Trump warns Harley-Davidson of 'big tax' for shifting some production abroad

President TrumpDonald John TrumpNASA exec leading moon mission quits weeks after appointment The Hill's Morning Report — After contentious week, Trump heads for Japan Frustration boils over with Senate's 'legislative graveyard' MORE accused Harley-Davidson on Tuesday of using the European Union's retaliatory tariffs on its motorcycles as an "excuse" for shifting some of its production abroad and warned that the company would not be able to sell its bikes back to the U.S. without "paying a big tax."

"Early this year Harley-Davidson said they would move much of their plant operations in Kansas City to Thailand. That was long before Tariffs were announced," Trump tweeted. "Hence, they were just using Tariffs/Trade War as an excuse. Shows how unbalanced & unfair trade is, but we will fix it."

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"We are getting other countries to reduce and eliminate tariffs and trade barriers that have been unfairly used for years against our farmers, workers and companies. We are opening up closed markets and expanding our footprint. They must play fair or they will pay tariffs!"

"When I had Harley-Davidson officials over to the White House, I chided them about tariffs in other countries, like India, being too high. Companies are now coming back to America. Harley must know that they won’t be able to sell back into U.S. without paying a big tax!"

The Wisconsin-based motorcycle giant announced on Monday that it would shift production of some of its bikes overseas in order to dodge stiff tariffs imposed by the EU in response to Trump's duties on steel and aluminum imports.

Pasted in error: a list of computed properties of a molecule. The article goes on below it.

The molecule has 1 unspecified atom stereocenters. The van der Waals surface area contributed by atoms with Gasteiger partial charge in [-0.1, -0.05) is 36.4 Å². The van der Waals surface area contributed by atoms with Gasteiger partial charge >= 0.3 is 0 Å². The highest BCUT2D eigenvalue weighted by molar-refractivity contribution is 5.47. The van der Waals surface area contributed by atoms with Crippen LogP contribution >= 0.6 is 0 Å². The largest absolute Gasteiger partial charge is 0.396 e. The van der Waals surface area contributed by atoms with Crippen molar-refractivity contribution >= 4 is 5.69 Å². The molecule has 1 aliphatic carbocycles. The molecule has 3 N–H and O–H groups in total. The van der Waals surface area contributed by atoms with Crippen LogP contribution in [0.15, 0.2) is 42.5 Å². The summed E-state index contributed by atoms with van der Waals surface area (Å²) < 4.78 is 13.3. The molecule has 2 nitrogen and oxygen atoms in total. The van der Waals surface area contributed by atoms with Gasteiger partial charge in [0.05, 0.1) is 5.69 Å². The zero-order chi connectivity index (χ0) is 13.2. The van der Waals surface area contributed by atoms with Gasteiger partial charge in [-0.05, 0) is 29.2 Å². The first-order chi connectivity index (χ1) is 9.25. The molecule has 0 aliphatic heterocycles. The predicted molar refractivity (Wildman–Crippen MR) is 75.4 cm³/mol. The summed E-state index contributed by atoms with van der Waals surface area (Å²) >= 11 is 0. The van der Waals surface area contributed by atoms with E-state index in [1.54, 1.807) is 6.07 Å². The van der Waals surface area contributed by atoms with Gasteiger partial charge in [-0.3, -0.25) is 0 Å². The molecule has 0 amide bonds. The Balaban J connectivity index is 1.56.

Tariffs on the motorcycles were among several trade measures threatened by the EU after the Trump administration announced the steel and aluminum tariffs last month. Those duties have become a sore spot in relations between the U.S. and some of its closest allies, including Canada, France and Germany.

Harley-Davidson has shifted some of its production to India and Thailand in the face of high tariffs in those countries. 

In January, the company announced that it would move operations from its Kansas City plant to its plant in York, Pa.  

Trump in a later tweet pointed to a study of tariffs on cars from EU countries, saying "it will all even out."

He later warned that if Harley-Davidson shifts production abroad, it will be the "beginning of the end" for the motorcycle giant, insisting that its bikes should "never be built in another country."

Trump last Friday threatened to place a 20 percent tariff on all European cars entering the United States.

Updated at 8:34 a.m.